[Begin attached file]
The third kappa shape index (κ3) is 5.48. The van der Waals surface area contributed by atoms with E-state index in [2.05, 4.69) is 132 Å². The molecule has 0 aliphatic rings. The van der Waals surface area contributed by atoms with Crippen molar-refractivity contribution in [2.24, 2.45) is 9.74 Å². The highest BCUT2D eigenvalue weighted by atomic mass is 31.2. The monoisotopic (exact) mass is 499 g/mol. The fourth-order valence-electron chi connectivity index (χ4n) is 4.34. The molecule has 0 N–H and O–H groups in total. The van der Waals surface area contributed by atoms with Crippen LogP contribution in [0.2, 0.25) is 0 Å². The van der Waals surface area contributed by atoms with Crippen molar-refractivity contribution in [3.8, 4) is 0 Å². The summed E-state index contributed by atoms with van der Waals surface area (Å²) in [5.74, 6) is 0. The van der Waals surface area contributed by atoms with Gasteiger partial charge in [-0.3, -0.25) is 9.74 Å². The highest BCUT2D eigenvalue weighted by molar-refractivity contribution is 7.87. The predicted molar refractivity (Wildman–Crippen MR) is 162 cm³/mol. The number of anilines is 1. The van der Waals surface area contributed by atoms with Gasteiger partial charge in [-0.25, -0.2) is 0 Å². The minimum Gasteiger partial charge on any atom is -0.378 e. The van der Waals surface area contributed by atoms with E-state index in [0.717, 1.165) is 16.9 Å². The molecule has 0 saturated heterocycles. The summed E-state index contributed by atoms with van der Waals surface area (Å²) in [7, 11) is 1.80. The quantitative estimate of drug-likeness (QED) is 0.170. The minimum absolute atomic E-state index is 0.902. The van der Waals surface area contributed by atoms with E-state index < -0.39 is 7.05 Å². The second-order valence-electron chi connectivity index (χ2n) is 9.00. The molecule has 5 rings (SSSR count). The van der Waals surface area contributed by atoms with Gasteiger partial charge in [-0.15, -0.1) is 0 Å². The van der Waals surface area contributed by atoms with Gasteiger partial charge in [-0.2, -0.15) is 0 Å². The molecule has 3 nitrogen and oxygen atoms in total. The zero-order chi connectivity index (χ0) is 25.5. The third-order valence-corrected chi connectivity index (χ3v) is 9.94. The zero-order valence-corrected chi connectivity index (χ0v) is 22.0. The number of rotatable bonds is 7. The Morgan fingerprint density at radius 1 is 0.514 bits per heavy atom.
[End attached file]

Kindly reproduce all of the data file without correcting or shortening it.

The third kappa shape index (κ3) is 5.48. The van der Waals surface area contributed by atoms with E-state index in [2.05, 4.69) is 132 Å². The molecule has 0 aliphatic rings. The van der Waals surface area contributed by atoms with Crippen molar-refractivity contribution in [2.24, 2.45) is 9.74 Å². The highest BCUT2D eigenvalue weighted by atomic mass is 31.2. The monoisotopic (exact) mass is 499 g/mol. The fourth-order valence-electron chi connectivity index (χ4n) is 4.34. The molecule has 0 N–H and O–H groups in total. The van der Waals surface area contributed by atoms with Crippen LogP contribution in [0.2, 0.25) is 0 Å². The van der Waals surface area contributed by atoms with Crippen molar-refractivity contribution in [3.8, 4) is 0 Å². The summed E-state index contributed by atoms with van der Waals surface area (Å²) in [5.74, 6) is 0. The van der Waals surface area contributed by atoms with Gasteiger partial charge in [-0.3, -0.25) is 9.74 Å². The highest BCUT2D eigenvalue weighted by molar-refractivity contribution is 7.87. The predicted molar refractivity (Wildman–Crippen MR) is 162 cm³/mol. The number of anilines is 1. The van der Waals surface area contributed by atoms with Gasteiger partial charge in [-0.25, -0.2) is 0 Å². The minimum Gasteiger partial charge on any atom is -0.378 e. The van der Waals surface area contributed by atoms with E-state index in [0.717, 1.165) is 16.9 Å². The molecule has 0 saturated heterocycles. The summed E-state index contributed by atoms with van der Waals surface area (Å²) in [7, 11) is 1.80. The quantitative estimate of drug-likeness (QED) is 0.170. The minimum absolute atomic E-state index is 0.902. The van der Waals surface area contributed by atoms with E-state index < -0.39 is 7.05 Å². The second-order valence-electron chi connectivity index (χ2n) is 9.00. The molecule has 5 rings (SSSR count). The van der Waals surface area contributed by atoms with Gasteiger partial charge in [-0.15, -0.1) is 0 Å². The van der Waals surface area contributed by atoms with Gasteiger partial charge in [-0.2, -0.15) is 0 Å². The molecule has 3 nitrogen and oxygen atoms in total. The zero-order chi connectivity index (χ0) is 25.5. The third-order valence-corrected chi connectivity index (χ3v) is 9.94. The zero-order valence-corrected chi connectivity index (χ0v) is 22.0. The number of rotatable bonds is 7. The Morgan fingerprint density at radius 1 is 0.514 bits per heavy atom.